How to Create a Killer Boat Blind on a Budget
May 06, 2015
Ryan Gipson's first hunt was for woodies with his dad. Just six or seven at the time, he fell in love with the birds. Gipson, who resides in Robertsdale, Ala., mainly shoots gadwalls, redheads, bluebills and buffleheads in Mobile Bay, but still chases a few wood ducks on the Upper Delta.
"Mobile Bay is a tidal salt marsh and the Upper Delta is mostly flooded hardwoods," said Gipson, a 2014 B&B contest honorable mention. "From where I launch to where I set up in the bay is about a 10-minute boat ride, and it takes us about two minutes to set up my blind."
Gipson began looking for a better way to hunt ducks after an unpleasant experience on Mobile. He was hunting out of a 15-foot Gheenoe when the boat almost sank.
" After hunting a few hours and bagging four or five ducks, we decided to call it a day," he said. "The wind had gotten a little stronger and was now blowing out of the west. The bay was white-capping and the water was coming over the sides. After both of us moved to the back of the boat to raise the bow, we somehow managed to make it back to the launch."
Who's The Boss
On the old Gheenoe, Gipson had built a blind from some wire shelving. After months of debate with his wife about hunting more safely and hours of looking over used boats online every night, he finally found one that would fit his budget.
"Last summer, I purchased a 1648 Alumacraft that had all the makings for a great duck boat," he said.
Gipson wanted a nice blind to go with the best boat he ever owned. However, the standard pop-up blinds he found cost between $350 and $600.
"No way could I talk the boss lady into letting me spend that," he said. "I had several ideas for blinds, but one kept sticking in my head."
The blind Gipson designed and built fit all of his criteria at a cost of only $150. While we have seen dozens of different pop-ups for johnboats, his telescoping design was unique.
The blind consists of 1½-inch EMT for the bottom section of each leg, 1¼-inch EMT pipe for the middle section and 11/8-inch chain-link fence post pipe for the top section. Each section slides into the other. The sections are held in place by clip pins inserted through holes drilled through them. The necessary pipes come in 10-foot lengths.
"This blind can be modified to fit any boat," he said. "First, you cut each size of the pipe into four 18-inch sections and keep the excess for making cross-members. Cut the sections to allow up to 2 inches of the pipe to project into the corresponding lower section to provide extra support when the blind is erect. The four different leg systems are grouped together and a 5/16-inch hole drilled through the tops of each of the pipes to receive the clip pins.
"This is best achieved by using a drill press to keep the holes' alignments straight and true through the corresponding sections. The goal is to insert a 5/16-inch clip pin through the holes to keep the sections erect, but with as little play as possible."
Once all four leg assemblies are clipped together they should be as straight as possible. Each leg assembly will move around a bit while it is freestanding, but will tighten up once the top poles of the blind have been attached.
At the bottom of each leg assembly, Gipson installed a metal self-tapping screw, but he said a pin or bolt would work also. These screws are about 1½ inches from the base and keep the center section from falling all the way down inside the bottom section when the blind is lowered.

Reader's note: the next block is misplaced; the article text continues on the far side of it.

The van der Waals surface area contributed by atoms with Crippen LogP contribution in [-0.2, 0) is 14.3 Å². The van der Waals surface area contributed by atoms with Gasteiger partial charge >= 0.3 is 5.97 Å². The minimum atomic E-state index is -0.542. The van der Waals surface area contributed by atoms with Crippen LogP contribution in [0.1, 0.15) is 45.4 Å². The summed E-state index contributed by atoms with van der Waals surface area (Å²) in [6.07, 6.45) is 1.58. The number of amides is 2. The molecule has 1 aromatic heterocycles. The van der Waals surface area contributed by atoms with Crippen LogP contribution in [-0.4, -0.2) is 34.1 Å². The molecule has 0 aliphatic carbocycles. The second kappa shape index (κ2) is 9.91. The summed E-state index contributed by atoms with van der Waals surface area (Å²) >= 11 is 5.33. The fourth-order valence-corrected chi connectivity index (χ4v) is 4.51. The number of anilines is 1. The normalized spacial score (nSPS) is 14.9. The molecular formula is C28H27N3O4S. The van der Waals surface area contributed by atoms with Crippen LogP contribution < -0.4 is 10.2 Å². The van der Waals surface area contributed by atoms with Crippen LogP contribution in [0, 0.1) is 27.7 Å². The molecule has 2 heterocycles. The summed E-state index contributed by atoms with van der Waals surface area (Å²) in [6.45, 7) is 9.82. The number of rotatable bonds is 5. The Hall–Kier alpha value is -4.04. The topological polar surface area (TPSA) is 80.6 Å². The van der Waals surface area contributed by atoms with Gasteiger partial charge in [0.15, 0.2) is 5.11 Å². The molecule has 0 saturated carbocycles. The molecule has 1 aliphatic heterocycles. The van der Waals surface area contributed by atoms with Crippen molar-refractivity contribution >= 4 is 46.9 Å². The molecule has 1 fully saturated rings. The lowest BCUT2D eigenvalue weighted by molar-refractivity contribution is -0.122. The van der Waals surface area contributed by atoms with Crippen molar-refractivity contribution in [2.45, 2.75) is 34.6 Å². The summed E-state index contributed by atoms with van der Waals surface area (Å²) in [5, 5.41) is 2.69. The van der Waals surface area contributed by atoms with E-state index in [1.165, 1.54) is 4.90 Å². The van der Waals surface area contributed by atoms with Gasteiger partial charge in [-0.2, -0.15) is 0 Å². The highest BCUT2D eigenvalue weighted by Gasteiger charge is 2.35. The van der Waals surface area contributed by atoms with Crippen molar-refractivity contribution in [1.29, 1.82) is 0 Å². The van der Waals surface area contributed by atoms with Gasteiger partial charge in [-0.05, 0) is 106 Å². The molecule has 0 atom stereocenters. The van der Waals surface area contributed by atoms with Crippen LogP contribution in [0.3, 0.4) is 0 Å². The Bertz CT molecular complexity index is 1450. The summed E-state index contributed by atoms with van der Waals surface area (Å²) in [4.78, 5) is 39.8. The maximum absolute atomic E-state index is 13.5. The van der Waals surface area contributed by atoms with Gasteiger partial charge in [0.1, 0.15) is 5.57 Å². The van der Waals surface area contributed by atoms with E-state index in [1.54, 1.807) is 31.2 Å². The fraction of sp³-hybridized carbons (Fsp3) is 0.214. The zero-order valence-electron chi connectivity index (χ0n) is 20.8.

Next, Gipson installed eight 1½-inch conduit hangers in the boat. He said that any type of fastener could be used to attach them to the sides of the aluminum boat seats, but he recommended using rubber expansion well nuts because they secure everything tightly, yet allow the blind to be removed easily at the end of the season. Two clamps are required to hold each leg assembly in place. The paired clamps must be perfectly aligned from top to bottom so the blind will slide up and down properly.
"I installed a 90-degree chain-link fence corner connector at the top of each leg assembly and screwed a self-tapping screw through it into the 11/8-inch top pipe. On my boat, the length of the opening was roughly eight feet, so I cut two pieces of 11/8-inch pipe to that length and secured them into the 90-degree connectors. Before tightening them all the way, I checked the top piece to make sure it was level. If it is not, just cut one of the top leg sections. I used another self-tapping screw to attach the corner connector to the top rail."
Using the leftover pieces of 11/8-inch pipe, Gipson made two cross-members for the fore and aft ends at the top of the blind. He secured these to the tops of the blind's side rails with 5/16-inch clip pins. When he transports the blind, he removes one pin and the other pin becomes a pivot point so the front and back cross-members rotate out of the way, along the side rails.
The base layer of camouflage material consists of grass mats, which Gipson secured to the frame with zip ties. Gipson zip-tied a full-length piece of ¾-inch PVC pipe to the bottom of the mats to keep them weighted when they fall outside of the boat while the blind is deployed for hunting. He rolls the grass mats around the PVC for transport and storage and keeps them in place with Bungee cords. When he erects the blind and unrolls the mats, they cover the engine, bow and gunwales.
"Ducks don't care how much you spend on your rig," Gipson said. "We'd all probably be better off just sticking to the basics."
1 10-foot length of 1½-inch EMT pipe
1 10-foot length of 1¼-inch EMT pipe
3 10-foot lengths of 1 1/8-inch chain-link fence post pipe
8 1½-inch EMT conduit hangers
12 5/16 x 2¾-inch clip pins
4 1 1/8-inch chain-link fence 90-degree connectors
Self-tapping screws and clip pins or other connection hardware